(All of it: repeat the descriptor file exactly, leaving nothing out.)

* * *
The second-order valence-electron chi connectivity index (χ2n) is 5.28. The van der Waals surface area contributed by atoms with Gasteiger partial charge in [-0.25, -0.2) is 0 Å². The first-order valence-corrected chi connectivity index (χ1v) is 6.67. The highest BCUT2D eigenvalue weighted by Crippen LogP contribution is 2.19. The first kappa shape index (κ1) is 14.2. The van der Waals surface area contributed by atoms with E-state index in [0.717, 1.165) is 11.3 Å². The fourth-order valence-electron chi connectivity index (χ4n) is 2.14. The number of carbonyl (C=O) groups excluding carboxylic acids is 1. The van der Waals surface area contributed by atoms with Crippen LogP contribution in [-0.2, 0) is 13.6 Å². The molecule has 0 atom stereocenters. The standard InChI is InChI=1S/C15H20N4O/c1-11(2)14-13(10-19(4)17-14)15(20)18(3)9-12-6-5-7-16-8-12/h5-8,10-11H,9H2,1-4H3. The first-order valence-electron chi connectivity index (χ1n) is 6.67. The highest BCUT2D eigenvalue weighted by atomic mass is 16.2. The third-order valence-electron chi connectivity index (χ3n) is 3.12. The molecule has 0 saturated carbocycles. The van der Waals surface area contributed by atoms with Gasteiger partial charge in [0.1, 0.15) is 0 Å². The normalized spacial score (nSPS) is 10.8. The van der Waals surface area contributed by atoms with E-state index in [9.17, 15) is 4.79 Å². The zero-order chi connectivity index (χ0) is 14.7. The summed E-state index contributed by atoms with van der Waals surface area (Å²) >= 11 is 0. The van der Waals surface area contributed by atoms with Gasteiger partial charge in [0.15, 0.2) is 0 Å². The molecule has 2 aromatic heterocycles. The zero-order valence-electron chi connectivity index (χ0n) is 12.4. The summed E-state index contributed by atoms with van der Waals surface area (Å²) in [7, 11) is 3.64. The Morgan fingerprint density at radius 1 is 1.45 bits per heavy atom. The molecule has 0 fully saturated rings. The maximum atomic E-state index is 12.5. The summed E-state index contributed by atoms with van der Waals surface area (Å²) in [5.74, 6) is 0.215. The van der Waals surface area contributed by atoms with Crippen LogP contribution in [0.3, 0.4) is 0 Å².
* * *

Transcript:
The second-order valence-electron chi connectivity index (χ2n) is 5.28. The van der Waals surface area contributed by atoms with Gasteiger partial charge in [-0.25, -0.2) is 0 Å². The first-order valence-corrected chi connectivity index (χ1v) is 6.67. The highest BCUT2D eigenvalue weighted by Crippen LogP contribution is 2.19. The first kappa shape index (κ1) is 14.2. The van der Waals surface area contributed by atoms with E-state index in [0.717, 1.165) is 11.3 Å². The fourth-order valence-electron chi connectivity index (χ4n) is 2.14. The number of carbonyl (C=O) groups excluding carboxylic acids is 1. The van der Waals surface area contributed by atoms with Crippen LogP contribution in [-0.2, 0) is 13.6 Å². The molecule has 0 atom stereocenters. The standard InChI is InChI=1S/C15H20N4O/c1-11(2)14-13(10-19(4)17-14)15(20)18(3)9-12-6-5-7-16-8-12/h5-8,10-11H,9H2,1-4H3. The first-order valence-electron chi connectivity index (χ1n) is 6.67. The highest BCUT2D eigenvalue weighted by atomic mass is 16.2. The third-order valence-electron chi connectivity index (χ3n) is 3.12. The molecule has 0 saturated carbocycles. The van der Waals surface area contributed by atoms with Gasteiger partial charge in [0.1, 0.15) is 0 Å². The normalized spacial score (nSPS) is 10.8. The van der Waals surface area contributed by atoms with E-state index in [9.17, 15) is 4.79 Å². The zero-order chi connectivity index (χ0) is 14.7. The summed E-state index contributed by atoms with van der Waals surface area (Å²) >= 11 is 0. The van der Waals surface area contributed by atoms with Gasteiger partial charge in [0.15, 0.2) is 0 Å². The molecule has 2 aromatic heterocycles. The zero-order valence-electron chi connectivity index (χ0n) is 12.4. The summed E-state index contributed by atoms with van der Waals surface area (Å²) in [7, 11) is 3.64. The Morgan fingerprint density at radius 1 is 1.45 bits per heavy atom. The molecule has 0 fully saturated rings. The maximum atomic E-state index is 12.5. The summed E-state index contributed by atoms with van der Waals surface area (Å²) in [5.74, 6) is 0.215. The van der Waals surface area contributed by atoms with Crippen LogP contribution in [0.3, 0.4) is 0 Å².